Our findings shed light on the importance of regular cleaning and maintenance of these bands to minimize the risk of infection. Stay informed and make informed decisions to ensure your health and well-being.

Rubber and plastic bands can harbour dangerous pathogens like Pseudomonas aeuginosa, known to cause urinary tract infections (UTIs). The revealed the presence of Enterobacteria, particularly Escherichia Coli, which is associated with fecal-oral infections and was predominantly found on plastic and rubber bands. This highlights the importance of proper hygiene and cleanliness when handling such items. Stay informed and keep yourself protected!

The research paper suggests that certain surfaces, like rubber and plastic bands, can harbor pathogens easily. In contrast, metals are found to be a safer option. Metals hinder the enzymes on bacteria’s membranes, resulting in the gradual elimination of persistent bacteria. In addition to their safety benefits, metal bands have a sleek and classy appearance that complements high-end watches. Nomad offers a great selection of metallic straps. While metal bands may be slightly more expensive, their worth is undeniable, especially for watches that cost a few hundred dollars. Invest in safety and style with Nomad’s metallic straps.

How to safely clean your smartwatch band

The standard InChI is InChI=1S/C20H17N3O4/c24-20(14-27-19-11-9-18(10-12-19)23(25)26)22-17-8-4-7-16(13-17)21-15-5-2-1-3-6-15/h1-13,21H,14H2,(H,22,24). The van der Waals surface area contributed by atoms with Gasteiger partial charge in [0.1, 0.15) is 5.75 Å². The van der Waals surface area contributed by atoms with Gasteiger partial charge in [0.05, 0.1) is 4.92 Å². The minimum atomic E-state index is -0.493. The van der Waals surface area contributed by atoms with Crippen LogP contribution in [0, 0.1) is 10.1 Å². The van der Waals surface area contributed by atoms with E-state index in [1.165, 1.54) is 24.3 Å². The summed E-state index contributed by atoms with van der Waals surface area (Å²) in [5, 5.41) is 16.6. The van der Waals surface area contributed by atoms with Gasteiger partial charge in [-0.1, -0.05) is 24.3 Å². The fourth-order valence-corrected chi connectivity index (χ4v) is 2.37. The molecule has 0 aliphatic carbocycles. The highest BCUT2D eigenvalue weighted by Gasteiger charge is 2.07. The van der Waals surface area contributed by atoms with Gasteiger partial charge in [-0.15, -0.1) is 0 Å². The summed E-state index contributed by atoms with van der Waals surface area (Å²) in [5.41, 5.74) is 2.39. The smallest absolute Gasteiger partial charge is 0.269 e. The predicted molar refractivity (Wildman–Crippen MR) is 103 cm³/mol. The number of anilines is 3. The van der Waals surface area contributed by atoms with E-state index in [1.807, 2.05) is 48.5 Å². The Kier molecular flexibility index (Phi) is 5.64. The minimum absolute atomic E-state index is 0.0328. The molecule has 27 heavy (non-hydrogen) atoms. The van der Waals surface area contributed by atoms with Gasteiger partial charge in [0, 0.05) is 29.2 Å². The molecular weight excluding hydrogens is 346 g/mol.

When conducting the cleaning test, the team evaluated three types of cleansers: Lysol Disinfectant Spray, 70% Ethanol, and apple cider vinegar. Both Lysol and ethanol solutions demonstrated impressive results with just a 30-second exposure, significantly reducing the bacteria count. However, apple cider vinegar required 2 minutes to achieve the same outcome.

Additionally, Samsung and Apple offer a variety of smartwatch bands made from different materials such as leather, fluoroelastomer, stainless steel, silicone, thermoplastic, polyurethane, woven nylon, polyester yarn, and fluorocarbon rubber. It’s important to note that depending on the strap material, the type of cleaning fluid may need to be adjusted accordingly to attain optimal results while avoiding any potential damage.

Maintaining clean wearables is crucial for optimal performance. After workouts, it is recommended by both companies to clean the bands and straps to avoid unpleasant odors caused by bacterial fermentation. Apple suggests using 70% isopropyl alcohol wipe, 75% ethyl alcohol wipe, or Clorox disinfectant wipes for certain band types like the Sport band, Ocean band, or Solo Loop strap.

For metal-based straps, if available, they are a good option. Other household items like nail polish remover, quaternary ammonium soaps, and lemon juice can also help to some extent in controlling pathogenic growth, but be cautious as some bands may get discolored. Avoid using bleach or harsh chemicals like hydrogen peroxide. Apple cider vinegar can be used as a substitute cleaning solution if needed. Ensure the bands are dipped in vinegar for at least 2 minutes for effective microbial elimination. Prioritize cleanliness for long-lasting wearable performance.